Cornerback Yuri Wright (New Jersey) is ranked as the third best defensive back in the country and is a 4-star recruit. Mattison's recruiting skills and system could give the Wolverines an edge in landing him.'s recruiting page says Wright is planning on attending the Sugar Bowl.
Offensive tackle Joshua Garnett (Washington) has already taken an official visit to Michigan and would be another great piece to add to an already impressive incoming group of offensive lineman. Read more about these recruits and see game highlights in this article from The Bleacher Report.

According to, Michigan has the second-best recruiting class in the national already, behind only Texas. The Wolverines have 23 verbal commits and are expected to land a few more before Signing Day. See more info on Michigan's recruiting class along with additional players the Wolverines are pursing on's football recruiting page.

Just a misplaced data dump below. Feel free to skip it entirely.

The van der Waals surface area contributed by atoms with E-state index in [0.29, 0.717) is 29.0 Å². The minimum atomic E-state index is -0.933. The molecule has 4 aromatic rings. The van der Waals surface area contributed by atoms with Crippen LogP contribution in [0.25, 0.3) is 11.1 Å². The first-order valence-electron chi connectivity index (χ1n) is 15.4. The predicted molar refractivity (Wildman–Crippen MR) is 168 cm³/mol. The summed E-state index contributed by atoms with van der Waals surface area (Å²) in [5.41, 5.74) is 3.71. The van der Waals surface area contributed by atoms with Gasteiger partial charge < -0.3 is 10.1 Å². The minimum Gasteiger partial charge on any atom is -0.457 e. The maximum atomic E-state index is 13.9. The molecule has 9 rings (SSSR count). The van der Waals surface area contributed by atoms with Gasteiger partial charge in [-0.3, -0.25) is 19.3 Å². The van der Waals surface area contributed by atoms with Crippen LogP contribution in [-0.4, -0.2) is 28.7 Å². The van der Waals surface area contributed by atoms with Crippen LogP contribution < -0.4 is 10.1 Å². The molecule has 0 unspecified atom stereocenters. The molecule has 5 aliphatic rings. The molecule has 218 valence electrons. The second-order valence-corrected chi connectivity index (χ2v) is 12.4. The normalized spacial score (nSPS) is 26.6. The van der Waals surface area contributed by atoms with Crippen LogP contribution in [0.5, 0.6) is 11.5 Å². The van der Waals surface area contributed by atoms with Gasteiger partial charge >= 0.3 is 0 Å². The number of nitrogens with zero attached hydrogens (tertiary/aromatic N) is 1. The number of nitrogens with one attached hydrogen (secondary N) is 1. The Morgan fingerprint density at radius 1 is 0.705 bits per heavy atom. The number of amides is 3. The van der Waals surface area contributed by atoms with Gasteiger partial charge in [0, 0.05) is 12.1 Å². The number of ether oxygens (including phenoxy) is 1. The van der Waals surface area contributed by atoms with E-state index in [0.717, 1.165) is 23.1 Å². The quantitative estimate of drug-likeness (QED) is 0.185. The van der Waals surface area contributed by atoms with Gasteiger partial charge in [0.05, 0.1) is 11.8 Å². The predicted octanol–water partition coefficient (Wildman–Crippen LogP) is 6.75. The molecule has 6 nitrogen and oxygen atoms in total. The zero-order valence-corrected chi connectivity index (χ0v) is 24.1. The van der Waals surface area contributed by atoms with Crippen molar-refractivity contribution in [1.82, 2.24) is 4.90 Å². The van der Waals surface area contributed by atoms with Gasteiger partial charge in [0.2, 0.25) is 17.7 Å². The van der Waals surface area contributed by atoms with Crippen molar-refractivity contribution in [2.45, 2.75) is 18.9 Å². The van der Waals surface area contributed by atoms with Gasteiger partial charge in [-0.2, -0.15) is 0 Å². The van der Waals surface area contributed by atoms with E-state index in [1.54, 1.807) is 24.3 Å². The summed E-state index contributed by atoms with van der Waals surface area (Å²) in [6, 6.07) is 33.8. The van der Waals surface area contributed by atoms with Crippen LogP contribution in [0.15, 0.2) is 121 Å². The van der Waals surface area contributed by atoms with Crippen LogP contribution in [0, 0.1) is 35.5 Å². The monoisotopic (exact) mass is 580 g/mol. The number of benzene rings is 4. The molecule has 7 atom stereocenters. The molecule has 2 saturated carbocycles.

The Wolverines will look a little different when they take the field in New Orleans for the Sugar Bowl Jan. 3. Michigan will unveil new uniforms for that game, which will be white-based because the Wolverines are technically the road team. The uniforms are a modified version of the legacy uniforms Michigan wore against Notre Dame and Michigan State. See a photo of the jersey's from The Michigan Daily.

Wednesday, December 14, 2011

MSU's Worthy, Michigan's Molk named first-team All-Americans

Michigan State defensive tackle Jerel Worthy came into the season with sky-high expectations. Michigan center David Molk had a little less fan fare (which goes with the territory of being an offensive lineman, particularly a center). However, both ended up on the Associated Press first-team All-American team today.